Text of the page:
Use these cheat sheets while voting for judges in the March 15 primary

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Do you feel lost and uninformed when voting for judges? You're not alone. - THINKSTOCK
  • Thinkstock
  • Do you feel lost and uninformed when voting for judges? You're not alone.

Next Tuesday, thousands of conscientious Cook County Democrats will head to the polls, well informed and ready to vote for nominees for president, senate, and state's attorney. And then they'll get to the judges at the bottom of the ballot.

Here, voters are likely to feel less prepared. They'll be confronted with elections for two appellate court and 11 circuit court seats, and perhaps a subcircuit seat or two as well, depending on where the voter lives. How does a citizen make a conscientious choice in these races? 

The county's Republican voters are largely spared this anxiety. Because the county votes overwhelmingly Democratic, no one's foolish enough to run in the GOP primary for any of the countywide judicial seats. The choice on the Republican ballot in each of these races this year, as usual, is "No Candidate."

Some Democratic voters simply skip the judicial races. In the 2012 Democratic primary, at the top of the ballot, Barack Obama got 402,000 votes in Cook County. In the countywide circuit court elections at the bottom of the ballot, the vote ranged from 302,000 to 350,000.

At least Democratic voters this election don't have to worry much about the two appellate seats, or about three of the countywide circuit court seats, because only a single candidate is running for them.

To vote thoughtfully in the contested judicial races, a cheat sheet is almost essential. Fortunately, good ones are available.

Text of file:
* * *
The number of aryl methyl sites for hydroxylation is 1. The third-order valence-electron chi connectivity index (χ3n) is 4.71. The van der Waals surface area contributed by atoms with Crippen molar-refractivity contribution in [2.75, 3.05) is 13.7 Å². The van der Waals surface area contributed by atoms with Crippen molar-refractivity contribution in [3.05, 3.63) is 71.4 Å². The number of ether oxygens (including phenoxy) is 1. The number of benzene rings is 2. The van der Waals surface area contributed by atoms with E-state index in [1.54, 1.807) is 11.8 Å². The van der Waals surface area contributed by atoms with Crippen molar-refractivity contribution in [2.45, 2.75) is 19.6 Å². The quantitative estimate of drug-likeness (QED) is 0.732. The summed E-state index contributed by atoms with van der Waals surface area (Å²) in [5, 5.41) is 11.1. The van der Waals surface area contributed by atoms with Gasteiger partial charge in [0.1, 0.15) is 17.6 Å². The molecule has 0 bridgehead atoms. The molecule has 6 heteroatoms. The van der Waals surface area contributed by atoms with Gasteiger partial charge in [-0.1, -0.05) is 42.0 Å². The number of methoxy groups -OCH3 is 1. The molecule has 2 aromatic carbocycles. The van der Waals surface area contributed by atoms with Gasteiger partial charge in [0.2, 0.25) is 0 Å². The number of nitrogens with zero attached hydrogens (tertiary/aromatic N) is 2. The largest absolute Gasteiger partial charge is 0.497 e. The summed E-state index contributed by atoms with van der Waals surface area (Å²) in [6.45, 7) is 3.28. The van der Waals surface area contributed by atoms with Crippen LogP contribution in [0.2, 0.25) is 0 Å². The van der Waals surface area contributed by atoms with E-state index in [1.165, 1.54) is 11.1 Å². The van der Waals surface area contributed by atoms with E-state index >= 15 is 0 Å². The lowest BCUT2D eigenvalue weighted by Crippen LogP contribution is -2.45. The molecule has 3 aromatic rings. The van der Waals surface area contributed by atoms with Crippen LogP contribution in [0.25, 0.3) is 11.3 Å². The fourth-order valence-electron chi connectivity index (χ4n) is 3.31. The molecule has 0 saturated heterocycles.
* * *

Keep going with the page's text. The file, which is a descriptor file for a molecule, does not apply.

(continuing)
The best in my opinion is done by the Chicago Council of Lawyers, a bar group that's been evaluating judges for decades. You can find a link to the CCL's recommendations here, and here's the group's sample ballot, which you can print and bring it with you to the poll. 

The CCL evaluations have sometimes offended sitting judges, whom the CCL also evaluates for retention. (There will be a judicial retention election here in November.) In 1984, when the CCL found criminal court judge Thomas Maloney unqualified for retention, he called the council's members a bunch of "barely competent and incompetent misfits and malcontents." Maloney was retained by voters, but went to prison in 1994 for fixing murder cases. 

One of this year's circuit court candidates happens to be named Thomas Maloney Cushing. He's no relation to the Judge Maloney who went to prison, he stressed when I called to ask. Cushing, in fact, has the CCL's top rating—"Well Qualified". He ran unsuccessfully for judge two years ago as "Thomas M. Cushing". "Some say a longer name catches people's eyes," he told me; and so he decided to use his middle name on the ballot this time.

You can also check out the judicial recommendations of the 11 bar groups who are members of the Alliance of Bar Associations here.

But do bring a cheat sheet. It's better than just voting for a pretty name.       

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